By Patrick Lonz, President, Compliant Workspace

I’m on calls often these days with firms wanting my opinion on their “cybersecurity” strategy. We usually have a lengthy spirited discussion about what they aught to be doing about it, or aught not be doing. I then hang up and have a little chuckle to myself because I quickly realize they don’t even know what cybersecurity means – but sure as the dawn, they’re convinced they need to do something about it… and fast! And then I think about the cloud and believe that’s where they should be, for obvious reasons, and being a managed Microsoft 365 cloud service provider, I am fully behind the Microsoft Cloud (as an option for companies to run their complete operation). However, nobody has stepped and said: “to be secure on the cloud; here’s the first step you need to take …and here’s the second step ..and step three – then – BE DONE WITH IT!

But Cybersecurity Isn’t  Complicated These Days

Now at this point I know what you’re going to say : “But cybersecurity is complicated these days, and hackers are launching new and improved attacks every day, it’s always changing.” Not really. The basic rules of protection still apply yet the reality is you’re being twisted by all the new security vendors trying to up-sell you on add-on products you don’t need. But in any case, let’s focus on a typical company that’s on Microsoft 365 and what it means to make it “cybersecure”. Because when you transplant your whole office to the cloud, you immediately become a target since hackers can simply do an internet lookup on you and they’ll know you’re on the Microsoft cloud, then they’ll pull out their bag of tricks.

But, let me be clear now when I say, “you can use the built-in tools to make Microsoft 365 cybersecure.” I am NOT talking about large firms. I don’t mean banks or insurance companies or the government because they are constantly targeted and will surely use third-party tools to help them make Microsoft 365 cybersecure. Also, they will outsource this to a dedicated team of professionals, and that works for them.

I am talking about the typical small firm. A firm with 10-25 employees without a dedicated IT person, and who wants to keep it that way by choosing a Microsoft 365 Cloud solution that’s preconfigured — with cybersecurity already setup — without having to worry if they are open to basic attacks or need to spend hours trying to configure tools or pay for additional add-ons to make them cybersecure.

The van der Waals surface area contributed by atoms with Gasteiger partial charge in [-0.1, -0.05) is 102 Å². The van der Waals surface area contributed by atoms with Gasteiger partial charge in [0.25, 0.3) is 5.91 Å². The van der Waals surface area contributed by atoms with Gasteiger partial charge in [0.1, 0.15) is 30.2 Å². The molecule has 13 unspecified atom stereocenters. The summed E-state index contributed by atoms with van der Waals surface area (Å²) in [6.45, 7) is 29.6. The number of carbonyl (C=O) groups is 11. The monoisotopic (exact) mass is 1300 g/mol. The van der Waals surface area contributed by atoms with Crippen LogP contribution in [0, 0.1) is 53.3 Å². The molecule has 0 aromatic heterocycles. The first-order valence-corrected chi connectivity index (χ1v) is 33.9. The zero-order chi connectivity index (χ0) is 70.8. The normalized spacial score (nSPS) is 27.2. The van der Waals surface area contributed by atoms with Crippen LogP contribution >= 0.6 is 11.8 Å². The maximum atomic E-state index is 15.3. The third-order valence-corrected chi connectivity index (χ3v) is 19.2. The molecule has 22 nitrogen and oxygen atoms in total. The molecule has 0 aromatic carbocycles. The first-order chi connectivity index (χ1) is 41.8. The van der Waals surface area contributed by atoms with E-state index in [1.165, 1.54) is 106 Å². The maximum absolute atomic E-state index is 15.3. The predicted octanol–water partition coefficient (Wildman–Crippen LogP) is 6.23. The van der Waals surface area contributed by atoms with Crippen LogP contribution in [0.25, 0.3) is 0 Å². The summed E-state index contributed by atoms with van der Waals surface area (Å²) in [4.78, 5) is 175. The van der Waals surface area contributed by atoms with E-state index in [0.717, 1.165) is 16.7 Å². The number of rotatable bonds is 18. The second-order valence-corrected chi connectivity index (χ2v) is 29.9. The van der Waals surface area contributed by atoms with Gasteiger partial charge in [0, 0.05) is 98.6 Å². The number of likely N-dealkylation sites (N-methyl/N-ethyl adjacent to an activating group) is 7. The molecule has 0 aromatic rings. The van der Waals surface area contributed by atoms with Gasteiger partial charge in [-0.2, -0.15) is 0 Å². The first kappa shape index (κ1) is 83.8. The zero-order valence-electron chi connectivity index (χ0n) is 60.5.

The first thing you want to avoid is a hacker getting someone’s password who’s on Microsoft 365. Which can be so easy. Let’s do a real-world example now with a typical employee – we’ll call him Bob. Now Bob goes off and signs up for the monthly newsletter to his favorite fly-fishing site; in Montana by giving a username and password. Meanwhile, legendary fly fishing has a totally insecure, wide-open site for any hacker who happens to scan it. This time a hacker finds Bob’s email address and the password he used on this site. (Bob also uses the same password for everything). Now the hacker is excited!

“Hackers get excited when they find out your employees use the same password for everything, especially when they sign up for a wide open site like you’ll find at in Montana

He’s got Bob’s email address and password and knows he is on Microsoft 365. He brews himself a fresh pot of coffee, sits at his laptop and gets to work hoping you’re company also signed up for Microsoft 365 before October 21, 2019, when MFA was not a requirement, or he might get really lucky and find out you happened to turn off MFA for your 365 tenant. (Which is quite easy to do by click of an admin anytime).

But you’ve gone ahead and made sure to enable MFA, so the hacker attempts to login to Bob’s Microsoft 365 account but immediately an alert pops up on Bob’s phone because he has the authentication app installed on it, Bob clicks cancel since he didn’t login and the hacker is shutdown. MFA has done its job and a potential hack is thwarted.

A Security Awareness Training Program means employees don’t bite;  don’t open spam, or click spoofed links – instead they forward them IT support.

Alright, lets stay with our hacker since he still has his pot of coffee on the go and see what he does next. We know he can’t control your employees on Microsoft 365, i.e., use their email or steal documents from their OneDrive or SharePoint, so he will now go phishing (not for flies in Montana), but for passwords. However this time he’ll target third party apps a company like yours typically uses such as accounting or a CRM. (Which by the way are cloud based now, and also use Bob’s email address as his login, and who knows if MFA has been set on these apps. Probably not.)